On Happily Disrupting the User Experience

Recently I was visiting with a public company’s Webmaster discussing a simple idea: the selective use of interstitials. This particular Web site gets a fair amount of traffic. And because the company was planning a new product launch, I thought an interstitial would be a relatively low-cost way of starting to build buzz.

From experience I knew that whenever a public company was about to announce its quarterly earnings (as this one was), a predictable increase in traffic occurred, probably attributable to individual investors and perhaps even institutional investors. So the proposed interstitial would be getting attention from other important corporate audiences.

Blood boiled to the Webmaster’s scalp. Timing being everything, I apparently had unwittingly joined a game of “catch the chainsaw” just as it was my turn. Oh, lucky me.

“I’m familiar with interstitials. But they disrupt the user experience, so we don’t do them,” he said with more than a dollop of disdain.

The corporate marketers in the room, perhaps awed by the words “user experience,” were eerily silent on this point. I mean, no one in his or her right mind would ever consider disrupting the user experience.

I am not in my right mind.

And I am a raving pragmatist on the topic of user experience.

My television user experience is disrupted (or, at the very least, divided) by commercial messages. My newspaper user experience is disrupted (or, at the very least, shaped) by advertising. My magazine user experience is disrupted by blow-in cards. And yet, if the quality of the editorial or program content is valuable to me, I really don’t care much about the disruptions. I feel that this is a necessary evil, a bargain that I am willing to strike because I want my Lewis Lapham, “West Wing,” “Gideon’s Crossing,” Sunday New York Times, “Simpsons,” Jim Lehrer, Bob Metcalfe — and I want them all to prosper.

(Though Richard Sennett’s wonderful work “The Fall of Public Man” is not exactly on point here, I suggest it just the same. I liken what some Web-user-experience ideologues are pitching to the homogenous, sanitized, gated, guarded, master-planned communities that continue to spring up along the margins of all that we may fear: the culturally, racially, architecturally, and economically unzoned; the noisy; the morally equivocal; the sometimes dangerous; the crowded; the unscripted. When you drive through the gates of one of these enclaves and pass along its avenues — “Misty Glen,” “Windheather,” and “Faun Falls” — you can read the superego’s ham-handed script. Here is “happily ever after,” the place where all stories end. Here we accept the details of life only grudgingly. We will fight every wrinkle. We will keep death outside the gates. And, as your car pulls up one of the home’s driveways, you get that good/bad feeling, the feeling that only intruders understand. For the specific germ that the master planner would scrub away is here, idling in your blood-soaked heart.)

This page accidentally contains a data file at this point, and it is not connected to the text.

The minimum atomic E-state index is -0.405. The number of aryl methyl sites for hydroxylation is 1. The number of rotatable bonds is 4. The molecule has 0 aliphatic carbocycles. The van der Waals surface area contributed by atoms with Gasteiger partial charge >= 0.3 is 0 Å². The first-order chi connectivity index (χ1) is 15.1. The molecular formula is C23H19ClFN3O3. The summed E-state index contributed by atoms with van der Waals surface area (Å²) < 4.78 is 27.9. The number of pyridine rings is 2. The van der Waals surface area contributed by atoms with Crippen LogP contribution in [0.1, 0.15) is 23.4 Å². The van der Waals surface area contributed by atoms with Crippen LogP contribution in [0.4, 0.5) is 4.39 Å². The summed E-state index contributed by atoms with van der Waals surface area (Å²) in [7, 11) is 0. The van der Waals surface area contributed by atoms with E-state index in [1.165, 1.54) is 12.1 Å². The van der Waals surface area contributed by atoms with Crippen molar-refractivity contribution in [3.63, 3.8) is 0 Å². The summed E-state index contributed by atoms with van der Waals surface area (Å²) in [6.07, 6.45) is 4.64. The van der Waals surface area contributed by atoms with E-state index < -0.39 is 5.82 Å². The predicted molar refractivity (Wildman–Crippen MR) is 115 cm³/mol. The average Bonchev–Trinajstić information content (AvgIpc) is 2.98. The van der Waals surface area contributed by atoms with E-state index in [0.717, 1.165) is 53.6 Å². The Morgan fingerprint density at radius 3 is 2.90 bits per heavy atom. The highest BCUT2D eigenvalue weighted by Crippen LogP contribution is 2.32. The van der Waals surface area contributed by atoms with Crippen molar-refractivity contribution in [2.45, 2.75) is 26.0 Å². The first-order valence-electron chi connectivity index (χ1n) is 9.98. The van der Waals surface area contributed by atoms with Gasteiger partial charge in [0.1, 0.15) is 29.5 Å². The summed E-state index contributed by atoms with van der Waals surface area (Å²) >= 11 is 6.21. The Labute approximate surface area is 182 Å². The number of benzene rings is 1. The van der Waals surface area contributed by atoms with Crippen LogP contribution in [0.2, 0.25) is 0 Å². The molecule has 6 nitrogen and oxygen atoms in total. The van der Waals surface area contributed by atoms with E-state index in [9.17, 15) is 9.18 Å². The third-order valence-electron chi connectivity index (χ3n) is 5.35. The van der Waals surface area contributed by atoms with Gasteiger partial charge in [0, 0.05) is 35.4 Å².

Now much may be said for a positive, seamless user experience. (I know because I’ve said some of it.) And, admittedly, the lion’s share of arguments and ideas from the positive user experience camp have nothing to do with advertising.

I think a lot of life is a strange dialogue between resistance and release. (Translation: Maher has internalized just enough of the Puritan ethic to be suspicious of things made too easy.) I like the occasional glitch. The cardinal virtue of commerce — that is, convenience — sometimes makes me a bit suspicious. I like a garage sale that has a box, usually underneath a cheap card table, full of small, interesting stuff that the seller couldn’t find a convenient category for. In college you would find me on the fifth floor of our library because it had whole rows labeled “Miscellaneous.”

And my mom used to tell these marvelous, mundane stories that included cousins and recipes and former employers and how Gable used to date a Houston society girl and the timid, crazy uncle who was mustard-gassed in World War I, then came back to the States convinced he was French. All my mom’s stories needed to complete their effect was a “Yup, that sure was a shaggy dog” at the end. And all of what I’ve just described — even the way I’ve described it — might be characterized as a bad user experience.

The occasional (as in very seldom) interstitial is, in my opinion, not a bad thing. And, from a marketer’s standpoint, it can be a powerful, cost-effective way to get the word out about new product offerings or upcoming events.

The interstitial is an obvious bit of advertising. And I’ve come to really like obvious advertising because it is what it is and pretends to be nothing else. On the other hand, when a respected financial or industry analyst seamlessly weaves a reference to one of his or her house favorites into an article or a conference speech, it’s hard to tell where the self-interest leaves off and the good counsel begins. (There is no necessary conflict between self-interest and good counsel, but often there is.)

As for the proper execution of an interstitial, all I can recommend is that you keep the interruption short and, preferably, clever. Give the site visitors the option to “Enter” rather than making them sit through the little show.

But what matters most is what awaits the user on the other side of the interstitial. And if you have a Metcalfe or a Lapham — or the business-to-business equivalent (which requires a strange bit of conjuring) — don’t let the Web user experience purists cow you. Catch the chainsaw by the handle. And toss it right on back.

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